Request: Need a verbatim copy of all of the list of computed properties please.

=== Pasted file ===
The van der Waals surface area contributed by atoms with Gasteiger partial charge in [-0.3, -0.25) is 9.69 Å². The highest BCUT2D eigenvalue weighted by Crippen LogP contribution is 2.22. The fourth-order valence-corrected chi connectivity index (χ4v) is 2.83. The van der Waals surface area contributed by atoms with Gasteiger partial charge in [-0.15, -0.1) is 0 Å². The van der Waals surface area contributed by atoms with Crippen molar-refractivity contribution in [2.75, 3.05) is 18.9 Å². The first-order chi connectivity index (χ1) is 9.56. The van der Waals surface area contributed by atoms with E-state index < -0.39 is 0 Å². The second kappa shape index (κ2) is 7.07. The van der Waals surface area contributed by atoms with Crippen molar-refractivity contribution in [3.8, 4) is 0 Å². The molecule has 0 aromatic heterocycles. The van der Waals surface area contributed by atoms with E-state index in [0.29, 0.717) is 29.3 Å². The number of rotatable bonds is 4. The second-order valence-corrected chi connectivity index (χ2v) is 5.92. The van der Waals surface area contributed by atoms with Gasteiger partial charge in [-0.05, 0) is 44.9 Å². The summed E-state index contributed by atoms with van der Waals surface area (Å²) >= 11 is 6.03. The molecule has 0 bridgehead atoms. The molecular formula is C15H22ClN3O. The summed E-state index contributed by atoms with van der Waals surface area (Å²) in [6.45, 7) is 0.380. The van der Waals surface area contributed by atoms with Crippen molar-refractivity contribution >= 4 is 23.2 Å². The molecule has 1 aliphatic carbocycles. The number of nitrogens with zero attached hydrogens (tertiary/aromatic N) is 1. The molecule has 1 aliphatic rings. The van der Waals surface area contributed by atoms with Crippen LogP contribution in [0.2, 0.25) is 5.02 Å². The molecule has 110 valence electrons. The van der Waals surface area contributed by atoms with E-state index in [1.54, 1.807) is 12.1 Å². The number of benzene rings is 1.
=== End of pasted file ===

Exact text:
The van der Waals surface area contributed by atoms with Gasteiger partial charge in [-0.3, -0.25) is 9.69 Å². The highest BCUT2D eigenvalue weighted by Crippen LogP contribution is 2.22. The fourth-order valence-corrected chi connectivity index (χ4v) is 2.83. The van der Waals surface area contributed by atoms with Gasteiger partial charge in [-0.15, -0.1) is 0 Å². The van der Waals surface area contributed by atoms with Crippen molar-refractivity contribution in [2.75, 3.05) is 18.9 Å². The first-order chi connectivity index (χ1) is 9.56. The van der Waals surface area contributed by atoms with E-state index < -0.39 is 0 Å². The second kappa shape index (κ2) is 7.07. The van der Waals surface area contributed by atoms with Crippen molar-refractivity contribution in [3.8, 4) is 0 Å². The molecule has 0 aromatic heterocycles. The van der Waals surface area contributed by atoms with E-state index in [0.29, 0.717) is 29.3 Å². The number of rotatable bonds is 4. The second-order valence-corrected chi connectivity index (χ2v) is 5.92. The van der Waals surface area contributed by atoms with Gasteiger partial charge in [-0.05, 0) is 44.9 Å². The summed E-state index contributed by atoms with van der Waals surface area (Å²) >= 11 is 6.03. The molecule has 0 bridgehead atoms. The molecular formula is C15H22ClN3O. The summed E-state index contributed by atoms with van der Waals surface area (Å²) in [6.45, 7) is 0.380. The van der Waals surface area contributed by atoms with Crippen molar-refractivity contribution >= 4 is 23.2 Å². The molecule has 1 aliphatic carbocycles. The number of nitrogens with zero attached hydrogens (tertiary/aromatic N) is 1. The molecule has 1 aliphatic rings. The van der Waals surface area contributed by atoms with Crippen LogP contribution in [0.2, 0.25) is 5.02 Å². The molecule has 110 valence electrons. The van der Waals surface area contributed by atoms with E-state index in [1.54, 1.807) is 12.1 Å². The number of benzene rings is 1.